On Sunday night, Washington head coach Jay Gruden was asked in his postgame press conference whether he was worried about his job.
“If the key works Monday, I’ll keep working,” Gruden said.
He did not test this. Instead Gruden arrived late Sunday night, packed his office, slept there, showered at the facility, and then walked into owner Dan Snyder’s office at 5 a.m., when he was let go, according to The Washington Post. It’s the sixth time in 20 years that Snyder has fired his head coach. Barring interim head coach Bill Callahan’s keeping the job, Snyder will be looking for his seventh head coach this offseason. There’s a push-pull for people considering the position. On one hand, NFL head coach is one of the hardest jobs to get in the U.S. There are fewer head-coaching jobs than seats in the Senate. Any of the 32 gigs is a life-changing opportunity.
On the other hand, it’s one of the least desirable of those 32. From the ousters of Jim Zorn to Scot McCloughan, Washington’s professional football franchise is nearly as oleaginous as the rest of the work in the nation’s capital. (Of all the surprising aspects of Gruden’s tenure, the most surprising may be that he lasted for nearly six years.) Gruden’s successor may struggle to last that long, but someone will volunteer for the opportunity to please Snyder. Let’s run through the 13 candidates who could fill the job.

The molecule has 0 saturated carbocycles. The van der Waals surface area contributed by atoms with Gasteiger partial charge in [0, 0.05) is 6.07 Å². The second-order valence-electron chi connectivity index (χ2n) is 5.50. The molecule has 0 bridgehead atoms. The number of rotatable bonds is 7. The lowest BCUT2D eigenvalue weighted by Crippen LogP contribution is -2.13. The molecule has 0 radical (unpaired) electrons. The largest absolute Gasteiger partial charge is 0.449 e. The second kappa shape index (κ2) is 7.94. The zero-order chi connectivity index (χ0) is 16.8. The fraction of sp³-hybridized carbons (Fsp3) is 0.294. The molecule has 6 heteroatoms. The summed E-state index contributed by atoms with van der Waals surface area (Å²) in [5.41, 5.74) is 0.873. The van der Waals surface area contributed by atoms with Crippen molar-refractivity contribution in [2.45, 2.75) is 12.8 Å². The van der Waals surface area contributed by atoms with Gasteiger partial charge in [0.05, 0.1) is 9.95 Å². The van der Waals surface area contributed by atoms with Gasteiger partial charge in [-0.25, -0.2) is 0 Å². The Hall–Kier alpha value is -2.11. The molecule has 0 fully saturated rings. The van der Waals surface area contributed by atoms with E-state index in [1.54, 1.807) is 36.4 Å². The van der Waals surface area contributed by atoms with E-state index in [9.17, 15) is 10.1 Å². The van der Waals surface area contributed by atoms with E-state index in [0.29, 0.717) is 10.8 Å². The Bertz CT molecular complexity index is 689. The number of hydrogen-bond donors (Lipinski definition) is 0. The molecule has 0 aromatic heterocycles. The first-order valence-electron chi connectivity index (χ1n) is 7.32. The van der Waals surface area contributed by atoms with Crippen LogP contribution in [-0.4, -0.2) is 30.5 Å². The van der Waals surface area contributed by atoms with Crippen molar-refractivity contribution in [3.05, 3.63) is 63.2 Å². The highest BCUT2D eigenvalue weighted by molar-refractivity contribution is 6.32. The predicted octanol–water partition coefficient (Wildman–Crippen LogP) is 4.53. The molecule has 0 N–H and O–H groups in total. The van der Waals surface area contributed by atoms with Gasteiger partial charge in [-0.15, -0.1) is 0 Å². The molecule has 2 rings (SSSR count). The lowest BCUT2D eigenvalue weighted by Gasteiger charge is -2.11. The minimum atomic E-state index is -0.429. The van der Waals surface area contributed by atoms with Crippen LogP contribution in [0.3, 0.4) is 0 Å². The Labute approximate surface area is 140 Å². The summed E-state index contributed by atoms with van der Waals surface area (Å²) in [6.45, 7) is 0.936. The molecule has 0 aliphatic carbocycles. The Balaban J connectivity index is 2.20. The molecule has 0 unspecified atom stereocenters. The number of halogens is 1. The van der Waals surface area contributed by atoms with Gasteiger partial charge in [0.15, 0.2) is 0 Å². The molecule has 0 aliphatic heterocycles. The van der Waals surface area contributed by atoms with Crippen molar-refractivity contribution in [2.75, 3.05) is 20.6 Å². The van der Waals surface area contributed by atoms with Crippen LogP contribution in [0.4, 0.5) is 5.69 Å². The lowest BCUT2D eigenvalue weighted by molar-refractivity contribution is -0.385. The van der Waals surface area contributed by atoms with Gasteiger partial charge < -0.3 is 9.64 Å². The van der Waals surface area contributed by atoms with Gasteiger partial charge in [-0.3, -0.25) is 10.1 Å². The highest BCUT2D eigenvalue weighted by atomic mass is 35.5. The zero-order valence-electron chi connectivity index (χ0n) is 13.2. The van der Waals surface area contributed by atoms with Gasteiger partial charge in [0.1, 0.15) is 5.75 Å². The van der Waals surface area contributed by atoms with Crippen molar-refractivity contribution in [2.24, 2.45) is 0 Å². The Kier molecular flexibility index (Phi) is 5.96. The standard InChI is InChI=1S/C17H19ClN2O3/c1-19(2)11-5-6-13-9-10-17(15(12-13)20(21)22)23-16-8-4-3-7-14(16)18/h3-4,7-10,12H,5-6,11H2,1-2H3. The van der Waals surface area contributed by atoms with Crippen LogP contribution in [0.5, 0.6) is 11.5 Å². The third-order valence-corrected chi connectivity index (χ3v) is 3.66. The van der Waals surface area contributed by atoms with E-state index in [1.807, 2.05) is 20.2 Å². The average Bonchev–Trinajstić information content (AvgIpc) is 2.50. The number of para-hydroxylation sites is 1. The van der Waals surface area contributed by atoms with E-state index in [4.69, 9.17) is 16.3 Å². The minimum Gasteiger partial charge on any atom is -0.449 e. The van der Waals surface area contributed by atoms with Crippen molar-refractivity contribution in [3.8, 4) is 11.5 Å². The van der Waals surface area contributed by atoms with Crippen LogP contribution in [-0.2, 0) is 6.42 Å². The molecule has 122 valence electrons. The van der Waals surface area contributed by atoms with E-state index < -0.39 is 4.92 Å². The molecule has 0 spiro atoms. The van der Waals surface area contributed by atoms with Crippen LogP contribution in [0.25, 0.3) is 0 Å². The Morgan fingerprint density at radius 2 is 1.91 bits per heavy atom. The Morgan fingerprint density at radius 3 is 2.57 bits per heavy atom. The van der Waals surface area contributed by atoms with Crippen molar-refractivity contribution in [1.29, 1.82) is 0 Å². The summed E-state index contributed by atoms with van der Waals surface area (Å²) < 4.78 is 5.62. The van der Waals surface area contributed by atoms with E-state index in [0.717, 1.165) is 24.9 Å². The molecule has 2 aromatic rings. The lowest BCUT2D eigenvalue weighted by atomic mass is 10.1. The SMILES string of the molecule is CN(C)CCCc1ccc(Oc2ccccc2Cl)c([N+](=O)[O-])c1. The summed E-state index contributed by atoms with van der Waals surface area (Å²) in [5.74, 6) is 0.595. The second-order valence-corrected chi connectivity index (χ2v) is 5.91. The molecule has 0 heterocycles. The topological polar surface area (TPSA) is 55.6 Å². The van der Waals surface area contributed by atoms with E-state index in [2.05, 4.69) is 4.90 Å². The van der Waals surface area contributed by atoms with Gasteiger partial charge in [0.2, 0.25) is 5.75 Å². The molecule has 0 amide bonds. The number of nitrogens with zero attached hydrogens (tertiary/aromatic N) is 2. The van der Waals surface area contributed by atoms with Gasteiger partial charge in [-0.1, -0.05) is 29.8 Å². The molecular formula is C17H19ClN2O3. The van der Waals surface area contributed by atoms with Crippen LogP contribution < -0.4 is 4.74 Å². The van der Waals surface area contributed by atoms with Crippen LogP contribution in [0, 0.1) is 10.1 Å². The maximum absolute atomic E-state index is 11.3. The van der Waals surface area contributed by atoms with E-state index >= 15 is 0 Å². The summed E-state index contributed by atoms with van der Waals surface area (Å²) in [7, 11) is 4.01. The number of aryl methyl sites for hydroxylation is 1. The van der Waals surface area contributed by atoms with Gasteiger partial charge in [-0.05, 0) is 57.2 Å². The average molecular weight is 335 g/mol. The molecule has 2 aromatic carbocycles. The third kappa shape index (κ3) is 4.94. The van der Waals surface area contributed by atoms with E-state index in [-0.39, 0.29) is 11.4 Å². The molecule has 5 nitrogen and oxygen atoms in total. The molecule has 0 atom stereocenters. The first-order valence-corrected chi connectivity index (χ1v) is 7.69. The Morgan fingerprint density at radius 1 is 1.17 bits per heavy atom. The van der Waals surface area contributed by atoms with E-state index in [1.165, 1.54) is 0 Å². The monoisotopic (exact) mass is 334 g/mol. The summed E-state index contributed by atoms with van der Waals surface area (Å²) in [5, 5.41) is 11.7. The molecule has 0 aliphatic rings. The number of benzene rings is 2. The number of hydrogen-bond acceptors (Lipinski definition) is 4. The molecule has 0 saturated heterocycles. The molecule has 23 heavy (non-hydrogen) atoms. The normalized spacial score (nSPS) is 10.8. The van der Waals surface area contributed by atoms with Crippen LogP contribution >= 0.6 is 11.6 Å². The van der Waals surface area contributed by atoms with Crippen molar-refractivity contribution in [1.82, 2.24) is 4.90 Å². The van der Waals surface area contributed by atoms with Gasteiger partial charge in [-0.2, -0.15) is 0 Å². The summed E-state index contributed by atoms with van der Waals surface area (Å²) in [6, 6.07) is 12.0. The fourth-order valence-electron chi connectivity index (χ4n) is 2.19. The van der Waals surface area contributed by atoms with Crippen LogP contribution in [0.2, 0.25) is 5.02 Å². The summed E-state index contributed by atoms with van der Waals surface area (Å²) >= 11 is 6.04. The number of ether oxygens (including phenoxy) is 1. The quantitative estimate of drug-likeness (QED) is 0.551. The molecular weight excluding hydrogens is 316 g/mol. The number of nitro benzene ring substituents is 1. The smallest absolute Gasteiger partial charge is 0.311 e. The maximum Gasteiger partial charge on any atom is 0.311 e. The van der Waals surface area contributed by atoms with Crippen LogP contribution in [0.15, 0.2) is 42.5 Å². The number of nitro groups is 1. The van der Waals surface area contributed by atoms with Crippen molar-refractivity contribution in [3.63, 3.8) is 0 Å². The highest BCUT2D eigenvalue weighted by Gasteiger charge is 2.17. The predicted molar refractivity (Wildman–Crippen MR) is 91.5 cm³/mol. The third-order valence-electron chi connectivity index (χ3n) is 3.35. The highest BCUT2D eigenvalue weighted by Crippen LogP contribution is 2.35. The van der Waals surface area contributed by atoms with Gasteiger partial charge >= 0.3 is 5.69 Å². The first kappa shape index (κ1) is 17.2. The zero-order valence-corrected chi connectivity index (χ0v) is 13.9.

The People Already in the Building
Bill Callahan, Interim Head Coach, Washington
Callahan was promoted from offensive line coach to interim head coach on Monday. Strangely, this is the second time Callahan has replaced a Gruden as interim head coach. When the Raiders traded head coach Jon Gruden to Tampa Bay in 2002, Callahan was promoted to head coach, and then the two met in the Super Bowl following that season.
Callahan isn’t dragging this team anywhere near the playoffs, let alone the Super Bowl. The team plays the Dolphins on Sunday, which is their best chance at a win the rest of the season. Washington’s record may not matter as much as how Callahan brings quarterback Dwayne Haskins along the rest of the year (he’s already ruled Haskins out against Miami). If Cleveland’s running backs coach, Freddie Kitchens, could go from interim coordinator to full-time head coach for the Browns by turning Baker Mayfield into one of the league’s best QBs last year, anything is possible if Callahan excels with Haskins. But there’s little in Callahan’s track record that suggests he can work with a young passer.
Kevin O’Connell, Offensive Coordinator, Washington